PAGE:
The last of the HTML5 vulnerabilities is that security issues occur when multiple facets of HTML5 are not securely implemented. These include communication APIs, like web messaging and web sockets; storage APIs; geolocation; web workers; and sandboxed frames and offline applications.
An attacker could inject malicious code into the web worker that, for example, could run in a never-ending loop in the background and adversely affect the performance of a video player. A sandboxed frame could be injected to maliciously block automatic playing of a video. Compromised video files could be stored in a local storage or client-side database.
In addition, a web message could be maliciously altered and sent to the wrong target. A web socket is open to denial-of-service (DoS) attacks. It allows an unlimited number of connections to the target server, and resources on the server can be exhausted because of a DoS attack.
Securing video files
There are some ways to protect against these HTML5 vulnerabilities and make sure it is secure enough, including:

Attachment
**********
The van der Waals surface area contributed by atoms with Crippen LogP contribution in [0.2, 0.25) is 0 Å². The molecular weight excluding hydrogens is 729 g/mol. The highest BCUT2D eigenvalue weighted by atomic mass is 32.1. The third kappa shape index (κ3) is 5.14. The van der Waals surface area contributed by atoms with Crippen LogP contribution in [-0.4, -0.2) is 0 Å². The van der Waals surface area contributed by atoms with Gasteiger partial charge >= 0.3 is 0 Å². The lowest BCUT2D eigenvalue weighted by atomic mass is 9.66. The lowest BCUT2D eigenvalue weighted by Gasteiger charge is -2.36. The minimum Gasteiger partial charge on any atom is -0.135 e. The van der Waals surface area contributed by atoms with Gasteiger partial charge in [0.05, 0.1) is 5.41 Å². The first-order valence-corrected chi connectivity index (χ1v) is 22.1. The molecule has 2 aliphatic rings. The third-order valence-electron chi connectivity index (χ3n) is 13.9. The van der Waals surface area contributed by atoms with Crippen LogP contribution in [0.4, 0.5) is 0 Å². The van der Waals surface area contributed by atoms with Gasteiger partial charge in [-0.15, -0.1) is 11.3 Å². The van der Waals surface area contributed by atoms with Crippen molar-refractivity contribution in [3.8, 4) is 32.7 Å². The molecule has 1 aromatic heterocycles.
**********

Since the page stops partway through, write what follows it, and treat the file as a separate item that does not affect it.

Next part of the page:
- encrypt HTML5 source code and make it impossible for people to read using something like Encrypt HTML Pro;
- install a filtering utility to remove malicious code, like HTML Purifier;
- update or patch wireless routers and Bluetooth devices;
- restrict the permissions for untrusted code;
- prevent printing or copying of source code;
- change default administrator passwords;
- tag inputs from any unreliable sources and don't allow them to run;
- visit HTML5Test to test security support for your browsers; and
- run HTML5 with HTTPS.
To further enhance HTML5 security, then Open Web Application Security Project recommends using the following HTTP headers: X-Frame-Options, X-XSS Protection, Strict Transport Security, Content Security Policy and Origin.
The death of Adobe Flash will no doubt be a welcome development for many security-minded enterprises, but the most popular alternative is not immune to bugs and weaknesses. Organizations should be aware of common HTML5 vulnerabilities and stay up to date on patches and other security issues.